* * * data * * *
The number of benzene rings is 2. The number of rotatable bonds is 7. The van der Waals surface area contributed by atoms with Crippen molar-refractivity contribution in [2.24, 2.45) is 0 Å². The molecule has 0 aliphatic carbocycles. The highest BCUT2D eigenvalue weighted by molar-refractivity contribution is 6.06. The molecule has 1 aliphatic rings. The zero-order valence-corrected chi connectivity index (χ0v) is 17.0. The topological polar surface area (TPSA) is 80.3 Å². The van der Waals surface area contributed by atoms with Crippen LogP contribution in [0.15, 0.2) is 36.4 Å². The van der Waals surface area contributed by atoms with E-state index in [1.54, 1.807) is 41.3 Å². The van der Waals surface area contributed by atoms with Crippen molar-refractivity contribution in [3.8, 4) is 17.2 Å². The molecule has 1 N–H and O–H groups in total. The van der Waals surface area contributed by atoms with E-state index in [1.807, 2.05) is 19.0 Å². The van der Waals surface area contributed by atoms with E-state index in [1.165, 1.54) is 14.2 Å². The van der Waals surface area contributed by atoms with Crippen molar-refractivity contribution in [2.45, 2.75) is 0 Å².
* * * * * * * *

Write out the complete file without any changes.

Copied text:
The number of benzene rings is 2. The number of rotatable bonds is 7. The van der Waals surface area contributed by atoms with Crippen molar-refractivity contribution in [2.24, 2.45) is 0 Å². The molecule has 0 aliphatic carbocycles. The highest BCUT2D eigenvalue weighted by molar-refractivity contribution is 6.06. The molecule has 1 aliphatic rings. The zero-order valence-corrected chi connectivity index (χ0v) is 17.0. The topological polar surface area (TPSA) is 80.3 Å². The van der Waals surface area contributed by atoms with Crippen LogP contribution in [0.15, 0.2) is 36.4 Å². The van der Waals surface area contributed by atoms with E-state index in [1.54, 1.807) is 41.3 Å². The van der Waals surface area contributed by atoms with Crippen molar-refractivity contribution in [3.8, 4) is 17.2 Å². The molecule has 1 N–H and O–H groups in total. The van der Waals surface area contributed by atoms with E-state index in [1.807, 2.05) is 19.0 Å². The van der Waals surface area contributed by atoms with E-state index in [1.165, 1.54) is 14.2 Å². The van der Waals surface area contributed by atoms with Crippen molar-refractivity contribution in [2.45, 2.75) is 0 Å².